Peginesatide in patients with anemia undergoing hemodialysis.

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BACKGROUND: Peginesatide, a synthetic peptide-based erythropoiesis-stimulating agent (ESA), is a potential therapy for anemia in patients with advanced chronic kidney disease.

METHODS: We conducted two randomized, controlled, open-label studies (EMERALD 1 and EMERALD 2) involving patients undergoing hemodialysis. Cardiovascular safety was evaluated by analysis of an adjudicated composite safety end point--death from any cause, stroke, myocardial infarction, or serious adverse events of congestive heart failure, unstable angina, or arrhythmia--with the use of pooled data from the two EMERALD studies and two studies involving patients not undergoing dialysis. In the EMERALD studies, 1608 patients received peginesatide once monthly or continued to receive epoetin one to three times a week, with the doses adjusted as necessary to maintain a hemoglobin level between 10.0 and 12.0 g per deciliter for 52 weeks or more. The primary efficacy end point was the mean change from the baseline hemoglobin level to the mean level during the evaluation period; noninferiority was established if the lower limit of the two-sided 95% confidence interval was -1.0 g per deciliter or higher in the comparison of peginesatide with epoetin. The aim of evaluating the composite safety end point in the pooled cohort was to exclude a hazard ratio with peginesatide relative to the comparator ESA of more than 1.3.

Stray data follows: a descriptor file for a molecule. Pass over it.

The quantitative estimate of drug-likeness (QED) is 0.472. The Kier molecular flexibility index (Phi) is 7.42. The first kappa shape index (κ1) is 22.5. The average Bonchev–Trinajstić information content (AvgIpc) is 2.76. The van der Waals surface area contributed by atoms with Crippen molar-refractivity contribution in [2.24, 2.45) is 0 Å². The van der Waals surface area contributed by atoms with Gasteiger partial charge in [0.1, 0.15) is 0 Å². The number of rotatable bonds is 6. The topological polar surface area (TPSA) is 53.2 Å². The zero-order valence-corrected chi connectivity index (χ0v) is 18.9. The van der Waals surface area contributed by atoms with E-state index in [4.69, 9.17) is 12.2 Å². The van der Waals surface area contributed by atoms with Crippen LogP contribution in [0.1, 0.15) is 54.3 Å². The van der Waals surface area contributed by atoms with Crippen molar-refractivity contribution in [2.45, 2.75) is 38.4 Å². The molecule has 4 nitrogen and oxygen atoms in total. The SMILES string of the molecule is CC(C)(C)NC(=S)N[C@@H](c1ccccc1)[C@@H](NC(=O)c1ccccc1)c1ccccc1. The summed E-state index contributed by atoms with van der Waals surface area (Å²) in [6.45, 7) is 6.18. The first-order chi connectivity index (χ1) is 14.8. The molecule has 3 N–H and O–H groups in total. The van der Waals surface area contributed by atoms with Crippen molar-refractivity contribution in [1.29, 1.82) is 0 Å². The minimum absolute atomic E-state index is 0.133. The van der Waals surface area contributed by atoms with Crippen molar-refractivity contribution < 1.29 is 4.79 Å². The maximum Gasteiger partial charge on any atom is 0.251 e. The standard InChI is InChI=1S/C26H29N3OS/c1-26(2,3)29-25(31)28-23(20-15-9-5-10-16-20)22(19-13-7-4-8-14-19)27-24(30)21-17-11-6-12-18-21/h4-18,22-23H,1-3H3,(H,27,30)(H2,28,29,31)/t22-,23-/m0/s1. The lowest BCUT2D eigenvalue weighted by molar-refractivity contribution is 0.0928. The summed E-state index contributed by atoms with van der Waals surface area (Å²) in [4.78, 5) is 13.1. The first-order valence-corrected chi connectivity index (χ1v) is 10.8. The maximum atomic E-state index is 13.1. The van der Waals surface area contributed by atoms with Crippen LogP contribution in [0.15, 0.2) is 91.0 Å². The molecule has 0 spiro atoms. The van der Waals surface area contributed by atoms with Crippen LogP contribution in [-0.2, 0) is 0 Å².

RESULTS: In an analysis involving 693 patients from EMERALD 1 and 725 from EMERALD 2, peginesatide was noninferior to epoetin in maintaining hemoglobin levels (mean between-group difference, -0.15 g per deciliter; 95% confidence interval [CI], -0.30 to -0.01 in EMERALD 1; and 0.10 g per deciliter; 95% CI, -0.05 to 0.26 in EMERALD 2). The hazard ratio for the composite safety end point was 1.06 (95% CI, 0.89 to 1.26) with peginesatide relative to the comparator ESA in the four pooled studies (2591 patients) and 0.95 (95% CI, 0.77 to 1.17) in the EMERALD studies. The proportions of patients with adverse and serious adverse events were similar in the treatment groups in the EMERALD studies. The cardiovascular safety of peginesatide was similar to that of the comparator ESA in the pooled cohort.

CONCLUSIONS: Peginesatide, administered monthly, was as effective as epoetin, administered one to three times per week, in maintaining hemoglobin levels in patients undergoing hemodialysis. (Funded by Affymax and Takeda Pharmaceutical; ClinicalTrials.gov numbers, NCT00597753 [EMERALD 1], NCT00597584 [EMERALD 2], NCT00598273 [PEARL 1], and NCT00598442 [PEARL 2].).





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Medicine and Health Sciences




Department of Medicine

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